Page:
An increasing number of American voters identify as independents (no, not the American Independent Party, but Gavin Newsom’s wife made that mistake). By 2018, there were more voters who identified with none of the parties than there were identifying as Republicans. This trend is unsurprising considering the growing dissatisfaction with both the Democratic and Republican parties. Selecting “No Party Preference” may be liberating for many, but it is important to note what that really means.
Voters without party preferences face challenges in voting for candidates they support in primaries. Up until 1996, California voters were unable to vote in a party’s primary without membership. However, proposition 198 transformed California into an “open” primary system, one where any voter, regardless of party, can vote in whichever primary they choose. This system was short-lived, though, and a 2000 Supreme Court decision in California Democratic Party v. Jones. ruled the system unconstitutional. Justice Scalia argued the proposition attacked the purpose of the political party, adding 198 was also “…both severe and unnecessary.”
As a result, California was forced to the drawing board and modified its system to remain within the bounds of the Court’s decision; ergo, the rules changed to allow voters who declined to state preference the ability to request one party’s primary ballot, so long as that party agreed. Unaffiliated California voters do not have access to all party’s primaries, though, as the Republican party does not allow them a say in their nomination process. Even further, just because a party allows unaffiliated voters the opportunity to vote in their primary does not mean they will get the ballot. It is a non-partisan voter’s responsibility to request a party’s ballot; otherwise, they will receive a non-partisan one.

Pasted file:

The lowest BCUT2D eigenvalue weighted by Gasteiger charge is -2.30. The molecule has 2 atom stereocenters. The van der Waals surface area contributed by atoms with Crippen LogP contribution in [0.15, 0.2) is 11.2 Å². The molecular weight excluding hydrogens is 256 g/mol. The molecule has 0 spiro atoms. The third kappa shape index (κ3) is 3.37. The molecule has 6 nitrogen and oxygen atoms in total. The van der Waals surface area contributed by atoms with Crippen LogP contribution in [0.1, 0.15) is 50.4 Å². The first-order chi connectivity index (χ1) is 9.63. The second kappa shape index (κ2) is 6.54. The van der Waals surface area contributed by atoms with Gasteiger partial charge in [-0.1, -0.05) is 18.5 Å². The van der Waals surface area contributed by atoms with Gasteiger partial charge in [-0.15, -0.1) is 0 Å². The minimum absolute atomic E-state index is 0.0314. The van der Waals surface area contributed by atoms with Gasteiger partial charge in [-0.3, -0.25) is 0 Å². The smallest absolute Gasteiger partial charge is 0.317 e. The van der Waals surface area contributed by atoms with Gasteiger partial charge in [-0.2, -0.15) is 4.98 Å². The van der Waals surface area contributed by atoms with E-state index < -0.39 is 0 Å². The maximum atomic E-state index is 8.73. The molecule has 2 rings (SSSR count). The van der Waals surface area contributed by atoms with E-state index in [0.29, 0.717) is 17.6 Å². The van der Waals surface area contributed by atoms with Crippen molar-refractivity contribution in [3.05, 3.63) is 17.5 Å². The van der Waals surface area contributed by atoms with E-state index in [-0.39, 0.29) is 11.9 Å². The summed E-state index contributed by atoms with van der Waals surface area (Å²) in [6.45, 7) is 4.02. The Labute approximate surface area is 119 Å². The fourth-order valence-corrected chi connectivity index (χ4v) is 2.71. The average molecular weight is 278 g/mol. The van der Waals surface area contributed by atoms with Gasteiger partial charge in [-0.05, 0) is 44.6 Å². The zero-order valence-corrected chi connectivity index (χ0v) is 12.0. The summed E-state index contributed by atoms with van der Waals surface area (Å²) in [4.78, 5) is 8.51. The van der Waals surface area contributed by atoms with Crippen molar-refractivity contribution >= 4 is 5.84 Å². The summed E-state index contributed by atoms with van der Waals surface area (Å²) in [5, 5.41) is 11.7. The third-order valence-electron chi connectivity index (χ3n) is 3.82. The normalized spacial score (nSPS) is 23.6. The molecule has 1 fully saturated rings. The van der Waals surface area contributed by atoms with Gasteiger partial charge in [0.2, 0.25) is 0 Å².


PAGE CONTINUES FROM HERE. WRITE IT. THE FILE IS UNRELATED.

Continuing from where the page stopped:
Those who argue non-partisans should not vote in party primaries might argue the purpose of declining to state party is to distance oneself from intra-party drama. After all, the primaries are meant to be the avenue for party members to determine who best represents the group they hold membership to. On the other hand, that view might be narrow-sided. No party preferencers are the voters both parties need to attract votes from in general elections, and closing out their voices in the primaries might end up being detrimental to the party’s ultimate cause: winning office.
There are potential complications that arise with being unaffiliated, and as long as the share of those declining to state a party affiliation remains significant, they should be understood. With non-partisan voters able to vote in the Democratic party’s primary, it is unaffiliated but republican leaning, voters that feel the effect of failing to state a party preference. Despite sounding liberating, there are restraining elements to lacking party affiliation.